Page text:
’s David Jenkin was at The Mesh Club in Johannesburg for the occasion.
Jeremy Maggs took on the role of master of ceremonies for the morning, with a programme that consisted of two panel discussions pitting CMOs against CIOs, and a presentation by Hans Zachar, managing director of Accenture.
Zachar presented an overview of the business landscape in relation to digital transformation. Every business is now a digital business, he said, and the pace of change has been increasing dramatically. Zachar used to speak about a five-year horizon, but now the same scale of change occurs within twelve months or less.
“What you’re starting to see in the tech vision is that the technology change is not a problem anymore,” he said. “It’s the pace of business change… it’s actually businesses that are out in the front using the technology to really create disruptive things in the market.”
The first panel discussion consisted of Howard Fox, commercial director at The Gordon Institute of Business Science; Alessandro Colafranceschi, former head of Standard Bank Digital Banking; and Marlon Moodley, managing director of B2HA ICT Advisory. The debate centred around the way in which businesses should be leveraging technology and data in the marketing space, and where the responsibilities lie.
“You’ve got to have a CIO professional,” said Fox, “You’ve got to have someone that understands the tech – that’s a given. But you need a direction which is consumer orientated.”
Moodley said, “CIOs are actually the guys that have to deal with the discipline around tech – how do you manage data? How do you make sure that it doesn’t fail? The CMO, on the other hand, is the guy who is actually pushing at the cutting edge, trying to create new value streams for the business.” It is therefore necessary, he continued, to find balance and discipline in execution in order to drive the organisation forward.
“We actually have to make sure that the entire organisation is along for the journey,” he added, “But, essentially, it stops at the top. The conversation has to stop with the directorate being involved in where this organisation is going.”
“Collecting data is one piece,” said Colafranceschi, “But then you have to extract data and process data and get to the understanding of what that data means, and then turn that data insight into impact. This is a process, and that process impacts every part of the organisation, which is what makes it challenging.”
Moodley raised the point of data privacy, and how, in spite of the amount of data available on customers, they are often still treated as numbers rather than people. Additionally, marketers needed to be mindful of incoming legislation such as the POPI Act, which will make the misuse of such data a criminal offence.
Fox said, “As a marketer, I was trained classically that if you were going to advertise you were interrupting someone’s reading or their viewing, and in return for their time you had to add value. I think we’ve lost that concept. We’ve decided that because we can, we have the right. Because I can address you by name and I know that you eat x, y, and z on a Thursday, I have the right to do x, y, and z.” He is concerned, he stressed, about the way marketers seem to have lost that respect for consumers’ personal space.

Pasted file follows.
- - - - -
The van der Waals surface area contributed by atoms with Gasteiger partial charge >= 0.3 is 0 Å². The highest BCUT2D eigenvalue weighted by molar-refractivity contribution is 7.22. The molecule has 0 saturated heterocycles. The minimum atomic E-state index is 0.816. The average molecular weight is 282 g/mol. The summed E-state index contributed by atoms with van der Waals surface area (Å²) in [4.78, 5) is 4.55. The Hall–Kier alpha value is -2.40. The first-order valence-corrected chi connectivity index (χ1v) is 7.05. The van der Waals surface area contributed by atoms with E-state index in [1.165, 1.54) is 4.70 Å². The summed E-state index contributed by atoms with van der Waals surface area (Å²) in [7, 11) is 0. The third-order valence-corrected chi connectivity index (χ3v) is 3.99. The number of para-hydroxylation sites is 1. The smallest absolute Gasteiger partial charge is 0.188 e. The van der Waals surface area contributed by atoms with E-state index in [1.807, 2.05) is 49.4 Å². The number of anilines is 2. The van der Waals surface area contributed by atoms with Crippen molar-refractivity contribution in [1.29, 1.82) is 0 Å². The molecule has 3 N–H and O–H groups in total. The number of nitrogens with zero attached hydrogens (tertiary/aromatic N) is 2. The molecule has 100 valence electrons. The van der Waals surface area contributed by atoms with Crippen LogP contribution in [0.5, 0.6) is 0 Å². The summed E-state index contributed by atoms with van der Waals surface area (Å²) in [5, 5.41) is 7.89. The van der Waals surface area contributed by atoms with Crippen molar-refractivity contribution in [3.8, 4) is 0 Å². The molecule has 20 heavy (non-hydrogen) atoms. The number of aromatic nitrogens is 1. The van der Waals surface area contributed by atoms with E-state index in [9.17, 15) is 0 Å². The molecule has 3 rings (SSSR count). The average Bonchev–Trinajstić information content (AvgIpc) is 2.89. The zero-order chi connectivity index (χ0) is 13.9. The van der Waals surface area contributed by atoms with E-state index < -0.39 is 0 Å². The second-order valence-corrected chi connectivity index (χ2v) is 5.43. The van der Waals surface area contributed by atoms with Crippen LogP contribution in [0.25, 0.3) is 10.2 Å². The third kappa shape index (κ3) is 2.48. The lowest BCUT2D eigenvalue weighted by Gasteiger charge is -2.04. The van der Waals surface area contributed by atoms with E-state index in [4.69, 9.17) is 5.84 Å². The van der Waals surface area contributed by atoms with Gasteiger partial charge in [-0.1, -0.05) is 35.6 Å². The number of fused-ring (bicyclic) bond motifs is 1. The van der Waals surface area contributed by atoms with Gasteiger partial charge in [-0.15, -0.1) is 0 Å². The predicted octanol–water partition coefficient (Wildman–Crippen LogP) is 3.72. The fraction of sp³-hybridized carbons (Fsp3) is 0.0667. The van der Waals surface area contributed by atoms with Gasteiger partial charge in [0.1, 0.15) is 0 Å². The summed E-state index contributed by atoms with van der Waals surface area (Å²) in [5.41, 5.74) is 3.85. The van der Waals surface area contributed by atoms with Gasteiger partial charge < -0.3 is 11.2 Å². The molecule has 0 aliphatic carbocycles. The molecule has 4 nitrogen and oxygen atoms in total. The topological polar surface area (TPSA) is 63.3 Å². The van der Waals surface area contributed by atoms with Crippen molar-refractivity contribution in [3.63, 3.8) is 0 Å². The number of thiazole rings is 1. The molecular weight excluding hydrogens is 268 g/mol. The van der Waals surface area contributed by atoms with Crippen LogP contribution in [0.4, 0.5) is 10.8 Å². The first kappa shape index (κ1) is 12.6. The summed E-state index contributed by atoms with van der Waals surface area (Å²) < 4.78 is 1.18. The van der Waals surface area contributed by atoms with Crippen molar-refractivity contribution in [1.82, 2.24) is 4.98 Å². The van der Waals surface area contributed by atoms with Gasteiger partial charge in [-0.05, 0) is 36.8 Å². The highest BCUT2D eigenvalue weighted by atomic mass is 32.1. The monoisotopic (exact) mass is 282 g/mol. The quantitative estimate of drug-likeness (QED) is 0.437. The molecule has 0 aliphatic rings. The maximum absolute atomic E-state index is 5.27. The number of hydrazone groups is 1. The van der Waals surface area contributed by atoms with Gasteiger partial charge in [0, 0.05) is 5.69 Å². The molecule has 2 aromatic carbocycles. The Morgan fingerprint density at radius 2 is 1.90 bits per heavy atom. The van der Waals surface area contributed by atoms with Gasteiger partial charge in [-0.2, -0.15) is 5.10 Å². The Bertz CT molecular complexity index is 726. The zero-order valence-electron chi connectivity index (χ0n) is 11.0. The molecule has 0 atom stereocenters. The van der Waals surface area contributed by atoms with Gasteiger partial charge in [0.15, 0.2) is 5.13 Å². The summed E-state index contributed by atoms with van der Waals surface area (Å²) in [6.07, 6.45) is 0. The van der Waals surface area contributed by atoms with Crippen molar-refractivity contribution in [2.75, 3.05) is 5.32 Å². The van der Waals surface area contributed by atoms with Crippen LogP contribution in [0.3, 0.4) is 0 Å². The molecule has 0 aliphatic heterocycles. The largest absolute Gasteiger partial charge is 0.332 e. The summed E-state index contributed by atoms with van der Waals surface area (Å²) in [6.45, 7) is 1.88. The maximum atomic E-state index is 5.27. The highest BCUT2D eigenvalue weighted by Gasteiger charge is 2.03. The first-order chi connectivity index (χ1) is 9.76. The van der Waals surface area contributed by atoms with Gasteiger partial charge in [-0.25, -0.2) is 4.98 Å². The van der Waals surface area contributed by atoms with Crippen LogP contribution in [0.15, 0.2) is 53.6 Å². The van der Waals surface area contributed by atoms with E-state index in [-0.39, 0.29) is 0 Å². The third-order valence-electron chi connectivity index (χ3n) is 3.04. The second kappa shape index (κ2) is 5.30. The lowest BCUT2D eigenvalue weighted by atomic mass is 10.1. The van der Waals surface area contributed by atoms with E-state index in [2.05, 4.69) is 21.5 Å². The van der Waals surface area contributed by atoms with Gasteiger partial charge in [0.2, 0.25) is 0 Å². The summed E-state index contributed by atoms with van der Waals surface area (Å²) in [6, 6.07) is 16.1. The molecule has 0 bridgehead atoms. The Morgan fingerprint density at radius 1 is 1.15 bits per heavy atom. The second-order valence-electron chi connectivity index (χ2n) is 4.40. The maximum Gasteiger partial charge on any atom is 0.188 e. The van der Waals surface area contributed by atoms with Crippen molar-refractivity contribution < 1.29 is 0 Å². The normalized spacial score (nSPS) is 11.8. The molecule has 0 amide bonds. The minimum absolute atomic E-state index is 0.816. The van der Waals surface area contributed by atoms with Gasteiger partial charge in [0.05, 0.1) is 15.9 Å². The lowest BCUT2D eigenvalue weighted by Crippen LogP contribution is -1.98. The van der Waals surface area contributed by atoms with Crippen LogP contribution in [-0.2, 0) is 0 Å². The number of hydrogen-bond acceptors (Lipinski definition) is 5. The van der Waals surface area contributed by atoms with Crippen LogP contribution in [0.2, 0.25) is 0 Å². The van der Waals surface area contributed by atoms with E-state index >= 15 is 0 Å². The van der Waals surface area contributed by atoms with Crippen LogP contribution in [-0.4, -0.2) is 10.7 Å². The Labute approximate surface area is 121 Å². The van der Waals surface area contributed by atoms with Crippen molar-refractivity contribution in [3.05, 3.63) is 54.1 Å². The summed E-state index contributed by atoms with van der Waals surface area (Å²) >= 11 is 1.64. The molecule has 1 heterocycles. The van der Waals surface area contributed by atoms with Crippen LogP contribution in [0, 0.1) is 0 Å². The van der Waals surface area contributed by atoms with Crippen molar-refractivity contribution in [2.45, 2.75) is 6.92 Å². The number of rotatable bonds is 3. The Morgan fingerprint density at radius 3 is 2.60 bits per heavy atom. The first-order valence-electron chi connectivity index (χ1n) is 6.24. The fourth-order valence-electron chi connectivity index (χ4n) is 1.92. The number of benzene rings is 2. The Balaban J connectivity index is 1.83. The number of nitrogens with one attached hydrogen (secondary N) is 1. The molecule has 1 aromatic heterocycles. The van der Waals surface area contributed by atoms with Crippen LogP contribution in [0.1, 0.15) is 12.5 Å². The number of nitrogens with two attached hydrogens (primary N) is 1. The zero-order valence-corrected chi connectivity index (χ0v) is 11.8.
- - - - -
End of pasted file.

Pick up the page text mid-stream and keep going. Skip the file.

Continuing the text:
Colafranceschi said that marketers need to listen more, as they are in a conversation. On social media there are hundreds of thousands of conversations through which one can gain insights. Fox said that marketers have been forced to listen, which is a huge positive. Although social media is dominated by negative conversations, consumers now have a voice not interceded by a research company as it once was.
Concluding, Colafranceschi said that the problem is that marketers are in love with creative things and ideas, while IT people are in love with technology, “… but we are missing the point. This story is about customers, about consumers, not about technology or ideas, but needs, and what matters to people.” He added that the two sides are not converging, and the debate has a long way to go.
Bridging the CIO/CMO divide
The second panel discussion consisted of Popimedia’s co-founder and chief technology officer, Gil Sperling; director of digital transformation at Karabina Solutions, Dave Ives; and Angus Robinson, head of mobility and innovation at Native VML. Maggs steered the discussion toward where the previous debate had ended, on the point of bridging the gap between the CIO and CMO.
Ives said, “The creative space is wonderful, but landing it in a business is really hard. So you can’t have someone who’s so about keeping the lights on and governance and control, thinking about how to change the business process.” CIOs don’t have a very good understanding of the business and the business process, he explained, and they need to be helped in that space, whereas the CMO is trying to change the business.
“There’s a nice space in between,” he continued, “I believe the chasm is to be filled, not by an artificial intelligence robot, but by an individual – they call them chief digital officers – they are able to bridge that chasm. They sit with a leg between business and IT, and they’re outward facing.”
Sperling described such a role as requiring a unique individual, but he emphasised that it was important not to silo those two sides of the business. Leadership becomes a key point, as Robinson pointed out, since it falls on leadership to align the business along a single purpose and vision, a point Sperling echoed.
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